Google’s market capitalization surpassed that of Microsoft this week, marking the second time in two years that one of the software giant’s competitors has outperformed it in this strange measurement of value. Apple, of course, surpassed Microsoft’s market capitalization in 2010, triggering talk of a post-PC era.
Google’s market capitalization—a measurement of a firm’s share price multiplied by the number of shares outstanding (which, I think we can all agree, is absolutely the best way to measure the size of a company ... cough)—hit $249 billion on Monday, surpassing Microsoft’s $247 billion market cap. Post-PC era?
I think what we’re really seeing is simply a normal diversification of the technology market, which used to be almost purely PC-based from a growth and momentum perspective. Today, PCs are a mature market, with slow growth relative to mobile devices, cloud services, and other technology products and services. Microsoft calls this the “PC plus” era, which is certainly as accurate a term as “post-PC.”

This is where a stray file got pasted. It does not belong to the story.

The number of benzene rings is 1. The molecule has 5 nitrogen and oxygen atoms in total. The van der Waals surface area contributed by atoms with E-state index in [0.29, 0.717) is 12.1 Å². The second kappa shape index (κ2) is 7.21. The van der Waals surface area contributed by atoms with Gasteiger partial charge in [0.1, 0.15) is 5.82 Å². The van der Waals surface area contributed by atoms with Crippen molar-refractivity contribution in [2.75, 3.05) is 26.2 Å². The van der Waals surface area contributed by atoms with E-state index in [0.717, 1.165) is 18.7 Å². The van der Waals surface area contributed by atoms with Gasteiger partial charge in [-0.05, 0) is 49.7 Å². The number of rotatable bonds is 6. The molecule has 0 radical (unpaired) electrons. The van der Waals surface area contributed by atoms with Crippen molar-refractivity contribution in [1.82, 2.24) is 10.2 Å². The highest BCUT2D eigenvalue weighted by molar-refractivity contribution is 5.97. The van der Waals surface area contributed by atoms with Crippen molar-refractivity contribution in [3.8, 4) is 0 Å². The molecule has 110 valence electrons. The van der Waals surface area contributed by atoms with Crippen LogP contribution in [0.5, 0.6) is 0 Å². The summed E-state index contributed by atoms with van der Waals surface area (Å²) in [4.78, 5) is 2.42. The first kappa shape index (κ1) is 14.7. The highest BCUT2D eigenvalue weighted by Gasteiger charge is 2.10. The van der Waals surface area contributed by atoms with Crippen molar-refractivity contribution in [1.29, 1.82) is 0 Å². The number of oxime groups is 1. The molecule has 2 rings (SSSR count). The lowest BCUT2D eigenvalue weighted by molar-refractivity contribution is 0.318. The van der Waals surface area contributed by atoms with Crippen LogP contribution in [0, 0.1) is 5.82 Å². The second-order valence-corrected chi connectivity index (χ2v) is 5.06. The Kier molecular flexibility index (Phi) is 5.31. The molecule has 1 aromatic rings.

But Google’s claim on the post-PC world is tenuous. The firm’s revenues come almost solely from advertising, not cloud services, mobile devices, or other technology products. And despite a claim by The New York Times that there is “evidence” that Google isn’t a “one-trick pony,” it is. This story says that Google is branching out from search ads to new markets. Those new markets? Display ads and mobile ads. Right. Google is an advertising company, not a technology company.
Put in that light, Google’s rise above Microsoft is about as upsetting as Exxon Mobil’s. Which is to say: not that much at all. And since market cap is a pretty bogus measurement of size anyway, I’d also remind worrywarts that Microsoft’s revenues continue to outpace Google’s by a wide margin. In the most recently reported quarter, Microsoft posted revenues of $18 billion compared with Google’s $12 billion. Will the companies eventually switch spots? We’ll see how those ad revenues go, I guess.
The top two companies in the world by market cap are Apple and then Exxon Mobil. But if you measure companies by their revenue, Exxon Mobil is number one and Apple is … number 44. Microsoft and Google aren’t even in the top 50. But looking at just market cap, there are only four tech companies in the top 10: Apple, Google, Microsoft, and IBM. And that latter company isn’t so much “post-PC” today as it is “pre-PC,” so it’s unclear what trends, if any, this list exposes.